Academic freedom is necessary for the effective discharge of the duty of a university which, expressed in the words of the Charter § 2, is " ... to advance learning and knowledge by teaching and research."
Over the centuries, universities have had to struggle to establish, to maintain, and often to re-establish academic freedom, not for the comfort of academic staff, but for the health of the university. Where academic freedom has been suppressed the spirit of the university has suffered.
Like many qualities which are difficult to describe precisely, but which are nonetheless real (e.g. excellence, virtue), academic freedom is not easy to define. However, stimulated by the passing of the 1988 Education Reform Act, Academic Assembly set up a number of meetings which led to the formulation of the following code on Academic Freedom and Corresponding Responsibilities. After acceptance by Academic Assembly, it was approved by Senate on 2 November 1988, and by Council on 25 November 1988.
Academic Freedom and Corresponding Responsibilities
To govern its own affairs, in particular, in teaching and research.
To maintain academic standards and independence of judgement.
Members of the University
Within the law to question and test received wisdom and to put forward new ideas and controversial or unpopular opinions.
To support the same freedoms for those of differing views.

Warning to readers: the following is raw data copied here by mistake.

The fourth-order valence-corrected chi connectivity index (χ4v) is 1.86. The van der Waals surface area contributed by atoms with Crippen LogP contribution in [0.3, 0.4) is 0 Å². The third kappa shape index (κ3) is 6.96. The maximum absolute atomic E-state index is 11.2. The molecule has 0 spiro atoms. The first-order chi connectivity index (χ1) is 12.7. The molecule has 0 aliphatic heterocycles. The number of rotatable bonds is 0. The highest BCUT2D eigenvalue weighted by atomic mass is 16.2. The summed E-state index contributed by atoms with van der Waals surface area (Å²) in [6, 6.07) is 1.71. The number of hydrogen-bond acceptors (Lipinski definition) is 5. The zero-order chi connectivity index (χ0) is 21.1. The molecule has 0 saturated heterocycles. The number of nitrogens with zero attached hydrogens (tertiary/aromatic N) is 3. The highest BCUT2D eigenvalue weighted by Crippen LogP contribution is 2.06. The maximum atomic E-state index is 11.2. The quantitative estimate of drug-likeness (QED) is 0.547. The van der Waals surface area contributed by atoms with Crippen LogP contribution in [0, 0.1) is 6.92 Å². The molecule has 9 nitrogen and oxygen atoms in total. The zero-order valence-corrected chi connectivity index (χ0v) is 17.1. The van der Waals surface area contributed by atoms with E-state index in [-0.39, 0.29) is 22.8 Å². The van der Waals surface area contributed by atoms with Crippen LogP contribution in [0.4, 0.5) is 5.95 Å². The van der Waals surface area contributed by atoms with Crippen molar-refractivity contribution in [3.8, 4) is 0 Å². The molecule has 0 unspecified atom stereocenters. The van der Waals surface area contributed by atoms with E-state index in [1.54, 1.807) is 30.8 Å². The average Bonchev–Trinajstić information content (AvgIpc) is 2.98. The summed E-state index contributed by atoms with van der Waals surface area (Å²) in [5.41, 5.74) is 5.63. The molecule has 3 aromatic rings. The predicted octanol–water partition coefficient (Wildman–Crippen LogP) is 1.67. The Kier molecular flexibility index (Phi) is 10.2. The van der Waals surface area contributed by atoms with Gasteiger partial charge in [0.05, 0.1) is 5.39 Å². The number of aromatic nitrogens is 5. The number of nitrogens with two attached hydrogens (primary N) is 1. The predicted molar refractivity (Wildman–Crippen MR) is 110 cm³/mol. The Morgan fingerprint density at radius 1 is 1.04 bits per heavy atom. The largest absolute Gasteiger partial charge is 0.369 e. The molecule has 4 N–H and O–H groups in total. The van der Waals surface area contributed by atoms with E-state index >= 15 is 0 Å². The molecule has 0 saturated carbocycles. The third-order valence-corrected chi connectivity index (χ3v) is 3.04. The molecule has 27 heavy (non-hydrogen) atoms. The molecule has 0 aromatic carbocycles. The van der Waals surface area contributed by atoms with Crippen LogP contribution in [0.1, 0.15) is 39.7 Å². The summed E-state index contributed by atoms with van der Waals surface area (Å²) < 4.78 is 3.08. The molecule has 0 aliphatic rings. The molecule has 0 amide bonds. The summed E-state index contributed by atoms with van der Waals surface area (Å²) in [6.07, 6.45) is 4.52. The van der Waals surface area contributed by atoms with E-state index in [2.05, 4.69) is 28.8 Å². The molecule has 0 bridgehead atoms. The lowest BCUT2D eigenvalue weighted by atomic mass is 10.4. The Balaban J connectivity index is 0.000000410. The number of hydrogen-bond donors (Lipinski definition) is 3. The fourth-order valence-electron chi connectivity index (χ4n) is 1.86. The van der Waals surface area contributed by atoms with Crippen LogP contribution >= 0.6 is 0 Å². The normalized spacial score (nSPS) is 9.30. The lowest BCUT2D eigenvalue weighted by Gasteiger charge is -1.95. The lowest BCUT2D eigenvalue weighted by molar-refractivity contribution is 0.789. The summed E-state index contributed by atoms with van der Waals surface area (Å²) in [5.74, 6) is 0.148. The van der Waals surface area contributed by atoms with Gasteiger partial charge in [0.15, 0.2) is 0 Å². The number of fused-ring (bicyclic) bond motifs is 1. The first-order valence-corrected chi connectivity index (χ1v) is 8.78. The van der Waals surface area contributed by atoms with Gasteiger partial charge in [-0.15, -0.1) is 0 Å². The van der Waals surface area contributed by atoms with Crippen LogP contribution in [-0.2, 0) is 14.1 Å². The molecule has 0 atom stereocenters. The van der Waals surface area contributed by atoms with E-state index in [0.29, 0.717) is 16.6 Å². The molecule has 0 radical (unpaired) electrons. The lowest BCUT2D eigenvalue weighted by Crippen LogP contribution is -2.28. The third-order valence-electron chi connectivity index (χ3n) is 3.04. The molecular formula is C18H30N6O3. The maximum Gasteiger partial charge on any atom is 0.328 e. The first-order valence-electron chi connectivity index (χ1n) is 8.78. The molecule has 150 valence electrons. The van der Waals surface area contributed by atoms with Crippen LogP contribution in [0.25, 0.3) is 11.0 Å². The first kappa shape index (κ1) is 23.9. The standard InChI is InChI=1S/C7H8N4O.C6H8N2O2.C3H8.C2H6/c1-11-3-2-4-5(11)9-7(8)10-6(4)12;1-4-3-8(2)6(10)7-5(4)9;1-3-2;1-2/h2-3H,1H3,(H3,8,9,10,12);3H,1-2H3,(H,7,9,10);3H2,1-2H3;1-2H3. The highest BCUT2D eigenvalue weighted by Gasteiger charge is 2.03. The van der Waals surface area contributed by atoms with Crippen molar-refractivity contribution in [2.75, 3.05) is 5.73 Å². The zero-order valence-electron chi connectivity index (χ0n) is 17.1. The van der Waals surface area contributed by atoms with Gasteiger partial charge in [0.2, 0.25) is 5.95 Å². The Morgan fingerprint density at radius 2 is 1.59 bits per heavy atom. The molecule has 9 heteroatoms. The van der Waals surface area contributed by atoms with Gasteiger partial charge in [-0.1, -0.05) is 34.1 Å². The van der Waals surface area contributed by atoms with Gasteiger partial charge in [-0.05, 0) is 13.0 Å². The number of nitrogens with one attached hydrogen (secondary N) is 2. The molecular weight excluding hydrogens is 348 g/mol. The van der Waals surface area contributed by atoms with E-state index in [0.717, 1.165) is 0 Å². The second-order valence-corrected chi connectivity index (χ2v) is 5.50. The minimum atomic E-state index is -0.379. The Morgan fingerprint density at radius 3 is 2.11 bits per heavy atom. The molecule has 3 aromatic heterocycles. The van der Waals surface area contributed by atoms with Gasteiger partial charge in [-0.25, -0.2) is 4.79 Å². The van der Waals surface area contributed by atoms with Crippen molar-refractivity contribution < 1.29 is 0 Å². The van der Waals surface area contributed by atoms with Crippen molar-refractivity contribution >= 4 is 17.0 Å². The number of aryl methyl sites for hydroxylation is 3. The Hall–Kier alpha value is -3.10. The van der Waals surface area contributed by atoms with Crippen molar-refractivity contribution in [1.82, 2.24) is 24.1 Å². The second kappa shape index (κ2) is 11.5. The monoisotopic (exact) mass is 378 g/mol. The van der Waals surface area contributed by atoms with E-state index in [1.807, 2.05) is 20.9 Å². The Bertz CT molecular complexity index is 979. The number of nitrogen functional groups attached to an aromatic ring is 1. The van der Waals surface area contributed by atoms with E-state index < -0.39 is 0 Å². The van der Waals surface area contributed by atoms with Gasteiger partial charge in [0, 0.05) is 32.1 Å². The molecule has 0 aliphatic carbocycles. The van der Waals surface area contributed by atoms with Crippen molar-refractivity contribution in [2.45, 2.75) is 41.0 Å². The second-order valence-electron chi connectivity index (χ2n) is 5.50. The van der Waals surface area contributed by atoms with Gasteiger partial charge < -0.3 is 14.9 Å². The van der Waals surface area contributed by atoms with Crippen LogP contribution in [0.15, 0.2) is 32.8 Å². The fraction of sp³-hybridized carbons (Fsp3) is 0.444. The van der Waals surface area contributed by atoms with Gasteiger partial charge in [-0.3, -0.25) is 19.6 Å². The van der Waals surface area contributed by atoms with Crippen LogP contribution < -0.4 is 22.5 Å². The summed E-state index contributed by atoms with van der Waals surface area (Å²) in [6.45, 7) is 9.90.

To discuss the University's affairs in appropriate media.
To enter into such discussion with integrity and charity, not representing personal opinions as those of the University.
To take an active part in the governance of the University.
To accept decisions properly arrived at.
To select methods of teaching course elements which have been properly agreed.
To take full cognizance of (i) the intellectual and professional needs of students and (ii) requirement for the integrity and coherence of an academic course.
To select one's area of research, subject to constraints on the resources available; to publish subject to academic judgement.
To maintain high standards of scholarship and to be responsive to reasoned discussion.
Not to take part in research which is morally repugnant to the individual.
Not to use such freedom in a fickle way.
|Approved by Senate on 2 November 1988, and by Council on 25 November 1988
|Date of last review:
|25 November 1988